East New York Homeowner Sues Over Alleged Deed Fraud


A Bangladeshi immigrant returned to his home country, fell ill, and struggled to sort out his U.S. visa while his two homes in East New York, Brooklyn were allegedly stolen out from under him by fraudsters filing fake deeds with the city, according to court documents filed in Brooklyn last week.

Homeowner Mohd R. Amin purchased a two-family house at 551 Liberty Avenue, between Schenck Avenue and Hendrix Street, for $610,000 in January 2007, according to public records. A few months later, the tenants in the house refused to pay rent, and Amin, unable to afford a housing lawyer, fell behind on mortgage payments for the home, his lawyers claim in the lawsuit filed last week in Kings County Supreme Court. 

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In December 2007, Amin returned to Bangladesh and became “seriously ill” soon afterward. His illness prevented him from returning to America to renew his permanent resident card, which expired in 2009. He stayed there until his visa was reissued in 2018.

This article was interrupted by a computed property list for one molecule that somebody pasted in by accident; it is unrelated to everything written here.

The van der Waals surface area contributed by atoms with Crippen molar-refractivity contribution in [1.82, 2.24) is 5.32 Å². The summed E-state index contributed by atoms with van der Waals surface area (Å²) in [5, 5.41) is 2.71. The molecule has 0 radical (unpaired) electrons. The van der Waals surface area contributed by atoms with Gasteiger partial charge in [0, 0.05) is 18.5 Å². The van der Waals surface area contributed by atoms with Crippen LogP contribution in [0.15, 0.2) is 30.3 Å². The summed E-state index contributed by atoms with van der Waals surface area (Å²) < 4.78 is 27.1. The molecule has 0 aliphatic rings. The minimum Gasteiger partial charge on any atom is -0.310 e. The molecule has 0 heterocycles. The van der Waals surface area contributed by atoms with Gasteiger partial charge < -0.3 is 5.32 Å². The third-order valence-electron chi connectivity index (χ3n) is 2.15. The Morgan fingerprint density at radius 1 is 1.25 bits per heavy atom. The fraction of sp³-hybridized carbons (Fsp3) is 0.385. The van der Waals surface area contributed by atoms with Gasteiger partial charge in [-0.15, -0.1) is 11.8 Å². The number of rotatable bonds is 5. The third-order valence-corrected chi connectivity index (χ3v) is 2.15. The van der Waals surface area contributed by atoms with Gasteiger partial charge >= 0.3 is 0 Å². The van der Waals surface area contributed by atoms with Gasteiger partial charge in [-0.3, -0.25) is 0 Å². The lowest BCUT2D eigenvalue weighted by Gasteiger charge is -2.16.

In 2013, a man named Paul Fishbein, doing business as 2166 Dean LLC, filed a deed stating that he had purchased Amin’s house for the bargain basement price of $1,000. The original version of the deed, filed in July 2013, misstates Amin’s name as Amin R. Mohd, court filings show. Fishbein and his LLC filed three more deeds in 2014 in an effort to fix the mistake, but still repeated the name reversal on the third filing. 

All four of Amin’s purported signatures on the deeds are fake, his attorneys argue, and he never transferred the property to Fishbein. 

His attorneys also submitted a separate lawsuit about a second home at 31 Essex Street in nearby Cypress Hills, where Fishbein filed identical sets of allegedly fraudulent deeds. 

The U.S. Embassy in Bangladesh re-issued Amin’s visa in September 2018, and he was able to travel back to the U.S. in October of that year. 

Recently, the New York City Department of Investigations called Amin about the multiple deeds filed for the property in recent years. He argued that none of the signatures could be real, because he was out of the country when they were filed. 

Amin’s lawyers didn’t return requests for comment on the case, and Fishbein couldn’t be reached.